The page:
Amy Perrin Ross, APN, MSN, CNRN, MSCN: In my practice, Bryan, the addition of MRI for dissemination in space and dissemination in time has been particularly helpful because particularly in a tertiary center like ours, if you’re seeing patients for a second opinion, or sometimes even a third opinion, it may have been a year since their first attack, if you will; and they lose a lot of the details. And so if they’re not able to paint a really clear picture, we really rely on what we’re seeing on MRI; and especially if they have previous MRIs that we can compare our current MRI to. When we get a new patient in our practice, we want to reconfirm the diagnosis each time because some of the stuff that we get is quite interesting. Even in my practice, looking back 25, 30 years ago, when we had diagnosed people who are still with us, we were diagnosing them sometimes pre-MRI, sometimes with the half Tesla MRI; and what we saw back then looked amazing. But when we look at it now, we say to ourselves, “What were we thinking?” We go back periodically and just reconfirm. And the McDonald criteria have been incredibly helpful for us in doing that.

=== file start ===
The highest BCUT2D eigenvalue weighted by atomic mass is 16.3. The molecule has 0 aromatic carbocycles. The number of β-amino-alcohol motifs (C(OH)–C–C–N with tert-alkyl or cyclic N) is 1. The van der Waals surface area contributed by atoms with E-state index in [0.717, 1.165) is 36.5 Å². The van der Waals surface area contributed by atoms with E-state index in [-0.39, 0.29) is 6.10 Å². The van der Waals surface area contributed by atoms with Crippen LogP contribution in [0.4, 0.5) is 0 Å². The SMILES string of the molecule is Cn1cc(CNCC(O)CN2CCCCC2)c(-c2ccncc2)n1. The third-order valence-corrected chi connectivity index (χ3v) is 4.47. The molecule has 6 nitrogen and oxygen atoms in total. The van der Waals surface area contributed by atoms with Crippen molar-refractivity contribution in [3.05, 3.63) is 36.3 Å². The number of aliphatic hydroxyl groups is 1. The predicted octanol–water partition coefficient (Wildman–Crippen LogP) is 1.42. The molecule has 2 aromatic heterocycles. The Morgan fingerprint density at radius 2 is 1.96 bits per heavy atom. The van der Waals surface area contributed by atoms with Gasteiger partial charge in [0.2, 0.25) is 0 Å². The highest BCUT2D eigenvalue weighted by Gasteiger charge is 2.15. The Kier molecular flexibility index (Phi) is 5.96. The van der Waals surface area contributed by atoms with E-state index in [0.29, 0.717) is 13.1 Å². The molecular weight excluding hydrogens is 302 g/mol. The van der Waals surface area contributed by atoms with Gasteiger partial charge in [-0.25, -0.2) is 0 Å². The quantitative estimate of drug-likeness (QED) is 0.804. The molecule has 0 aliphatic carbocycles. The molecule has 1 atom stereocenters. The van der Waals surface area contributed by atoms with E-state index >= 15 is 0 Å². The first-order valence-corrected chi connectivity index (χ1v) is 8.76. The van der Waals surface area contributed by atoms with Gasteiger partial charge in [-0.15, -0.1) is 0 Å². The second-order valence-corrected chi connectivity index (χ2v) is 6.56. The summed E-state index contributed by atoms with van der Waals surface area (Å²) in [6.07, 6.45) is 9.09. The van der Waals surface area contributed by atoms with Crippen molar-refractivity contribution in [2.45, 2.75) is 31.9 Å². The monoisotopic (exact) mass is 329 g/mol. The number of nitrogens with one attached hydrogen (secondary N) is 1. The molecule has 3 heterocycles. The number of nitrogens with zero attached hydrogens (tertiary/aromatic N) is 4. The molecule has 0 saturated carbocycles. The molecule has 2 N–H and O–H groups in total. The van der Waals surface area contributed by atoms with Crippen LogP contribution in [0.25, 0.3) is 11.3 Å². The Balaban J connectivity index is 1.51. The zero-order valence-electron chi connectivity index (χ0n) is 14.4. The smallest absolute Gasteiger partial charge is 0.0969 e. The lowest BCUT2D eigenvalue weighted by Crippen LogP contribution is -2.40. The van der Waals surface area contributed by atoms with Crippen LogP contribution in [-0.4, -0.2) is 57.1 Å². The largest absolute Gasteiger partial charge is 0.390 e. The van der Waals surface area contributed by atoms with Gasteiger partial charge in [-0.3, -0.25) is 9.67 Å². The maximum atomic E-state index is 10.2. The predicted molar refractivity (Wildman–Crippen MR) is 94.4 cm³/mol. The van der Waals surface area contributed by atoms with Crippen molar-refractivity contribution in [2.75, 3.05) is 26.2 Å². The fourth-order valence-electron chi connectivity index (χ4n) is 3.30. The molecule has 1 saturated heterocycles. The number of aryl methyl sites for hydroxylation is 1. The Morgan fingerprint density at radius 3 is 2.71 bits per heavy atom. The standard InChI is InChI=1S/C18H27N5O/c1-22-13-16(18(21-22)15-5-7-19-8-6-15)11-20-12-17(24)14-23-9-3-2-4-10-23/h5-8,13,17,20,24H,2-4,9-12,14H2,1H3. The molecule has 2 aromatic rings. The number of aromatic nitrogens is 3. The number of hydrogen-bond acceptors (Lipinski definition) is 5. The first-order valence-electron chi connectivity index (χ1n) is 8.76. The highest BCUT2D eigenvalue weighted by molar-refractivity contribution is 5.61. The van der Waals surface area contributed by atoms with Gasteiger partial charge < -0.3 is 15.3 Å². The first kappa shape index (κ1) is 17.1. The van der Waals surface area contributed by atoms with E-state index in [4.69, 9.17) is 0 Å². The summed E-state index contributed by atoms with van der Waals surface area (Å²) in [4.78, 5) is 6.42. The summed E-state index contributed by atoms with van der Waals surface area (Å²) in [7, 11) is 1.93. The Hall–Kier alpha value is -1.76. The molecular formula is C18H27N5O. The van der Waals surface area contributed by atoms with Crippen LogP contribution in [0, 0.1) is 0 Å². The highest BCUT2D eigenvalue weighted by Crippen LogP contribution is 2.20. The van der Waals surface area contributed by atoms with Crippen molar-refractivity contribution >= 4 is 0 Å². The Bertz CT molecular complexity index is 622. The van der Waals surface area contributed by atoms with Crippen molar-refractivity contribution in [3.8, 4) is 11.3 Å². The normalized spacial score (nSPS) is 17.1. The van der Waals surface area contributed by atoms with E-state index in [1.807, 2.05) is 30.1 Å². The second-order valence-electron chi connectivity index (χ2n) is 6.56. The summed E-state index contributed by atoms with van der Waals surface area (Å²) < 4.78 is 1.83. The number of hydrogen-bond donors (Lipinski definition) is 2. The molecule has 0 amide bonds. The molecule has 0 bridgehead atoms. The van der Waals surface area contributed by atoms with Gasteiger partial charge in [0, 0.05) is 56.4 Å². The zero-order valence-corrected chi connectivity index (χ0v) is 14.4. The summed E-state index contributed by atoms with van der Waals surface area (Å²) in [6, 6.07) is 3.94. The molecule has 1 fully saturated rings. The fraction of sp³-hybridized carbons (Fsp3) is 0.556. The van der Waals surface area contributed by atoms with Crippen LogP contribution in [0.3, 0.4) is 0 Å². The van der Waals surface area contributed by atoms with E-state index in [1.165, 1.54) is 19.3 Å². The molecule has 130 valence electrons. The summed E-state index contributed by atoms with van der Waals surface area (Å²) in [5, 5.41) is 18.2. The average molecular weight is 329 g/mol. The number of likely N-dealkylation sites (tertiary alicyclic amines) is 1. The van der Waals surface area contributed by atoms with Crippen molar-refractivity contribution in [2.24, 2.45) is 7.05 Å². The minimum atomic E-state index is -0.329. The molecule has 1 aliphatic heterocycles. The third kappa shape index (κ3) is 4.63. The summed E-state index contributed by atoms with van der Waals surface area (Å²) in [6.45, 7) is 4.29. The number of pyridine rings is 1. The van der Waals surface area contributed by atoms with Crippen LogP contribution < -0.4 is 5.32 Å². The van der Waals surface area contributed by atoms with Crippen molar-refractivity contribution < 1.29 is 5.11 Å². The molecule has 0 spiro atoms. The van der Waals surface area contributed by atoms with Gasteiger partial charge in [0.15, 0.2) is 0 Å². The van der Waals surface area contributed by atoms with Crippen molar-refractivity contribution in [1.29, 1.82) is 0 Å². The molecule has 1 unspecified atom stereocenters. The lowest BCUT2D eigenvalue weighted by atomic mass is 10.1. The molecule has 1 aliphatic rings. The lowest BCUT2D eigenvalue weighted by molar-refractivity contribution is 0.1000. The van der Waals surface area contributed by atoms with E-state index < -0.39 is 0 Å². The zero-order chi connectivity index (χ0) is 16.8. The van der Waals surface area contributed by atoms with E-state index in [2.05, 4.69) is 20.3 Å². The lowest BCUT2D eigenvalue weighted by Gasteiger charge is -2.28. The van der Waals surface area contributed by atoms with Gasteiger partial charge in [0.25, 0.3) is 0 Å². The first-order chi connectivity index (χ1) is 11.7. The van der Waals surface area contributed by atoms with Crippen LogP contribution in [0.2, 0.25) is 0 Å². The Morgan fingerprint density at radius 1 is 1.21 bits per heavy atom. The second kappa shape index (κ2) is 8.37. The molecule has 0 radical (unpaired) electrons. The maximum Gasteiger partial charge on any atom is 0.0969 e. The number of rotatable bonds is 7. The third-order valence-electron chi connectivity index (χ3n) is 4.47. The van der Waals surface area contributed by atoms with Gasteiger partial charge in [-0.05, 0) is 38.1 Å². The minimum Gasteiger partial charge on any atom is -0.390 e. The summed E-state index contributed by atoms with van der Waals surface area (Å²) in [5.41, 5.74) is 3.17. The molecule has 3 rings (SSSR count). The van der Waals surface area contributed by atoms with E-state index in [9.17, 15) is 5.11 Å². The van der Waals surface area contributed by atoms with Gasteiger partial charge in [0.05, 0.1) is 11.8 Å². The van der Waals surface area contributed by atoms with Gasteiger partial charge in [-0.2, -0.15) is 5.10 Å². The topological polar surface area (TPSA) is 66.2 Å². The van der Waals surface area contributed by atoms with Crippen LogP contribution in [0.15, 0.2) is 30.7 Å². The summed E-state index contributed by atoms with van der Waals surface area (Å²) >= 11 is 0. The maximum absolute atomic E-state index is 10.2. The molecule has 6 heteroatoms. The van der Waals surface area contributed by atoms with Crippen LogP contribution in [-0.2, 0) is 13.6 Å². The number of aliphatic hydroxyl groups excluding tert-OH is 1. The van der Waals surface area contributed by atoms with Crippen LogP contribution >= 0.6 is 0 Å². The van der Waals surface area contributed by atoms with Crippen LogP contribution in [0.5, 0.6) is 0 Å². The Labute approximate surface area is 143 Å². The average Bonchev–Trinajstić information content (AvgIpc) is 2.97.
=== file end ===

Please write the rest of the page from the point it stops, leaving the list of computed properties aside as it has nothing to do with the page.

Bryan Walker, MHS, PA-C: That’s great. And certainly, there tends to be some confusion around the use of optic neuritis as well. And with this current criteria, the focus on the optic nerve is a little bit challenging and can be a bit confusing. Hopefully, we’ll get more refinement with additional iterations of this, and as we look toward biomarkers in the future.